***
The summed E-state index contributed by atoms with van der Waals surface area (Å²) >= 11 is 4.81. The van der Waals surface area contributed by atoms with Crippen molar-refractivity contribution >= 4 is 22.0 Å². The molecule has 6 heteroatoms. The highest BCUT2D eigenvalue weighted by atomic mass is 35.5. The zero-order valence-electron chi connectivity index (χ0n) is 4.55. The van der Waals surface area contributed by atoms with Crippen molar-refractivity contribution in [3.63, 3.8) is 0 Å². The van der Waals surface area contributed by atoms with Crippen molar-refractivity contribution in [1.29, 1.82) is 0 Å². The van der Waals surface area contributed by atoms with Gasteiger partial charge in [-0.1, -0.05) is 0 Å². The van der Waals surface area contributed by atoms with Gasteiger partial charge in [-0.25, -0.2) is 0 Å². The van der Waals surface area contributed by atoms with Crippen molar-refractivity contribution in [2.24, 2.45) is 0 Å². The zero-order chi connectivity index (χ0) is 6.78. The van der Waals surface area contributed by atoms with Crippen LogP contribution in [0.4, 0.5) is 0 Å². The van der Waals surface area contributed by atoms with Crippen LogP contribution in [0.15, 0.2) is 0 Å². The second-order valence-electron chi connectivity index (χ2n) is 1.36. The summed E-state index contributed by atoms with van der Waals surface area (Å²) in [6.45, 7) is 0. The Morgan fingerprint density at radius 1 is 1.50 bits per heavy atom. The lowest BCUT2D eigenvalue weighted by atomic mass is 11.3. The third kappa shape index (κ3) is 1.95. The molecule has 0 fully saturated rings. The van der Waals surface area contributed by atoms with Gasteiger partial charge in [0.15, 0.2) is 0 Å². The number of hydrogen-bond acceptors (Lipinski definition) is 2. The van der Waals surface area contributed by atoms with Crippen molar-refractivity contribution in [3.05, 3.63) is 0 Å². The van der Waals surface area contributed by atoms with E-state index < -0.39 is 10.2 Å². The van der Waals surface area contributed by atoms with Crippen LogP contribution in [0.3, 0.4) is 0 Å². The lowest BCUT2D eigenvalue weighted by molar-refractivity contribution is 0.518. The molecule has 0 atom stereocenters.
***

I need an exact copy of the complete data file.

The summed E-state index contributed by atoms with van der Waals surface area (Å²) >= 11 is 4.81. The van der Waals surface area contributed by atoms with Crippen molar-refractivity contribution >= 4 is 22.0 Å². The molecule has 6 heteroatoms. The highest BCUT2D eigenvalue weighted by atomic mass is 35.5. The zero-order valence-electron chi connectivity index (χ0n) is 4.55. The van der Waals surface area contributed by atoms with Crippen molar-refractivity contribution in [3.63, 3.8) is 0 Å². The van der Waals surface area contributed by atoms with Crippen molar-refractivity contribution in [1.29, 1.82) is 0 Å². The van der Waals surface area contributed by atoms with Gasteiger partial charge in [-0.1, -0.05) is 0 Å². The van der Waals surface area contributed by atoms with Gasteiger partial charge in [-0.25, -0.2) is 0 Å². The van der Waals surface area contributed by atoms with Crippen molar-refractivity contribution in [2.24, 2.45) is 0 Å². The zero-order chi connectivity index (χ0) is 6.78. The van der Waals surface area contributed by atoms with Crippen LogP contribution in [0.4, 0.5) is 0 Å². The van der Waals surface area contributed by atoms with Crippen LogP contribution in [0.15, 0.2) is 0 Å². The second-order valence-electron chi connectivity index (χ2n) is 1.36. The summed E-state index contributed by atoms with van der Waals surface area (Å²) in [6.45, 7) is 0. The Morgan fingerprint density at radius 1 is 1.50 bits per heavy atom. The lowest BCUT2D eigenvalue weighted by atomic mass is 11.3. The third kappa shape index (κ3) is 1.95. The molecule has 0 fully saturated rings. The van der Waals surface area contributed by atoms with Gasteiger partial charge in [0.15, 0.2) is 0 Å². The number of hydrogen-bond acceptors (Lipinski definition) is 2. The van der Waals surface area contributed by atoms with Crippen molar-refractivity contribution in [3.05, 3.63) is 0 Å². The van der Waals surface area contributed by atoms with E-state index < -0.39 is 10.2 Å². The van der Waals surface area contributed by atoms with Crippen LogP contribution in [0.3, 0.4) is 0 Å². The lowest BCUT2D eigenvalue weighted by molar-refractivity contribution is 0.518. The molecule has 0 atom stereocenters.